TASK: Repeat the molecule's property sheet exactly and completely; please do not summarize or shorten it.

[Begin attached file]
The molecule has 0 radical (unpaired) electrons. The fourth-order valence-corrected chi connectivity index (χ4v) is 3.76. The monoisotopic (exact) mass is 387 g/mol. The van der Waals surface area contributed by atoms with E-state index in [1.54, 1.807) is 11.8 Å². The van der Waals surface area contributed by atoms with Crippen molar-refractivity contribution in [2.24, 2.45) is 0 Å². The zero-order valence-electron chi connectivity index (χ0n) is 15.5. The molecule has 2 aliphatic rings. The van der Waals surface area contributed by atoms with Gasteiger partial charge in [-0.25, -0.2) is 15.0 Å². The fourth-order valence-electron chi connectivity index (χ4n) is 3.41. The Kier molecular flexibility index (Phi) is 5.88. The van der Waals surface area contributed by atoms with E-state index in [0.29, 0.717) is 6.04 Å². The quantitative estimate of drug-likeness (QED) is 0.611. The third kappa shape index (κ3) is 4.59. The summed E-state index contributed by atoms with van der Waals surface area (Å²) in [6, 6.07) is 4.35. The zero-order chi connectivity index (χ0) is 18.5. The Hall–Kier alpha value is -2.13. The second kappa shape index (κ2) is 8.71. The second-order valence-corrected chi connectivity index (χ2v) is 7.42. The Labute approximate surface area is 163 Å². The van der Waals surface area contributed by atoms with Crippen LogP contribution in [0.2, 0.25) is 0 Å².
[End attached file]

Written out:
The molecule has 0 radical (unpaired) electrons. The fourth-order valence-corrected chi connectivity index (χ4v) is 3.76. The monoisotopic (exact) mass is 387 g/mol. The van der Waals surface area contributed by atoms with E-state index in [1.54, 1.807) is 11.8 Å². The van der Waals surface area contributed by atoms with Crippen molar-refractivity contribution in [2.24, 2.45) is 0 Å². The zero-order valence-electron chi connectivity index (χ0n) is 15.5. The molecule has 2 aliphatic rings. The van der Waals surface area contributed by atoms with Gasteiger partial charge in [-0.25, -0.2) is 15.0 Å². The fourth-order valence-electron chi connectivity index (χ4n) is 3.41. The Kier molecular flexibility index (Phi) is 5.88. The van der Waals surface area contributed by atoms with E-state index in [0.29, 0.717) is 6.04 Å². The quantitative estimate of drug-likeness (QED) is 0.611. The third kappa shape index (κ3) is 4.59. The summed E-state index contributed by atoms with van der Waals surface area (Å²) in [6, 6.07) is 4.35. The zero-order chi connectivity index (χ0) is 18.5. The Hall–Kier alpha value is -2.13. The second kappa shape index (κ2) is 8.71. The second-order valence-corrected chi connectivity index (χ2v) is 7.42. The Labute approximate surface area is 163 Å². The van der Waals surface area contributed by atoms with Crippen LogP contribution in [0.2, 0.25) is 0 Å².